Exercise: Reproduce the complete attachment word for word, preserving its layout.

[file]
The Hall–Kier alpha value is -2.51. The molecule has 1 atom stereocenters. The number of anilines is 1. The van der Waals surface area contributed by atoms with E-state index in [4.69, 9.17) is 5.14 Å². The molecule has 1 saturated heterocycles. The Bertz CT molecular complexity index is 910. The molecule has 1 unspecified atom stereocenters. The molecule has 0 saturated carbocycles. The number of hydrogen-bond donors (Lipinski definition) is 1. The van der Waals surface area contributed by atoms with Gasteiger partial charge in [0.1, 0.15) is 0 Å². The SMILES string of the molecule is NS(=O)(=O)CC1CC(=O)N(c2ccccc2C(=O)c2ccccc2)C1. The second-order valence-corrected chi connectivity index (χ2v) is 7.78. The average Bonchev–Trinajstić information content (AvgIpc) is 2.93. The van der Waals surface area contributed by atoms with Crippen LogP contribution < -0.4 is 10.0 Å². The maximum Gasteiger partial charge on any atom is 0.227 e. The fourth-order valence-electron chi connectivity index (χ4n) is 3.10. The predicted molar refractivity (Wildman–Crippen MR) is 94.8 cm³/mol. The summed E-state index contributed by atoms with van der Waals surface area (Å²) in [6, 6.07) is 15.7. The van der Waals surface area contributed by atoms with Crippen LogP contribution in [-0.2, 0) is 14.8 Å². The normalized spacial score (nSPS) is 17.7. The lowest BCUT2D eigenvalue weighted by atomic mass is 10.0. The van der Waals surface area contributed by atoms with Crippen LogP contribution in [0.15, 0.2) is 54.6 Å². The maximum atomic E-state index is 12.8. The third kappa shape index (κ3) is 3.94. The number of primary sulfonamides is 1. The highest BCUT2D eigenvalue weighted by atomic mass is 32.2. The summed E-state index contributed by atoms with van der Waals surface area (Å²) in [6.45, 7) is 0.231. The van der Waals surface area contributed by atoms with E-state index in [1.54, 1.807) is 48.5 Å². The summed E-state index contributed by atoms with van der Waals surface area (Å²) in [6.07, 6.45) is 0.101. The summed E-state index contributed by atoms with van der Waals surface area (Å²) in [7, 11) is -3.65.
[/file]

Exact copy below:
The Hall–Kier alpha value is -2.51. The molecule has 1 atom stereocenters. The number of anilines is 1. The van der Waals surface area contributed by atoms with E-state index in [4.69, 9.17) is 5.14 Å². The molecule has 1 saturated heterocycles. The Bertz CT molecular complexity index is 910. The molecule has 1 unspecified atom stereocenters. The molecule has 0 saturated carbocycles. The number of hydrogen-bond donors (Lipinski definition) is 1. The van der Waals surface area contributed by atoms with Gasteiger partial charge in [0.1, 0.15) is 0 Å². The SMILES string of the molecule is NS(=O)(=O)CC1CC(=O)N(c2ccccc2C(=O)c2ccccc2)C1. The second-order valence-corrected chi connectivity index (χ2v) is 7.78. The average Bonchev–Trinajstić information content (AvgIpc) is 2.93. The van der Waals surface area contributed by atoms with Crippen LogP contribution < -0.4 is 10.0 Å². The maximum Gasteiger partial charge on any atom is 0.227 e. The fourth-order valence-electron chi connectivity index (χ4n) is 3.10. The predicted molar refractivity (Wildman–Crippen MR) is 94.8 cm³/mol. The summed E-state index contributed by atoms with van der Waals surface area (Å²) in [6, 6.07) is 15.7. The van der Waals surface area contributed by atoms with Crippen LogP contribution in [-0.2, 0) is 14.8 Å². The normalized spacial score (nSPS) is 17.7. The lowest BCUT2D eigenvalue weighted by atomic mass is 10.0. The van der Waals surface area contributed by atoms with Crippen LogP contribution in [0.15, 0.2) is 54.6 Å². The maximum atomic E-state index is 12.8. The third kappa shape index (κ3) is 3.94. The number of primary sulfonamides is 1. The highest BCUT2D eigenvalue weighted by atomic mass is 32.2. The summed E-state index contributed by atoms with van der Waals surface area (Å²) in [6.45, 7) is 0.231. The van der Waals surface area contributed by atoms with E-state index in [1.54, 1.807) is 48.5 Å². The summed E-state index contributed by atoms with van der Waals surface area (Å²) in [6.07, 6.45) is 0.101. The summed E-state index contributed by atoms with van der Waals surface area (Å²) in [7, 11) is -3.65.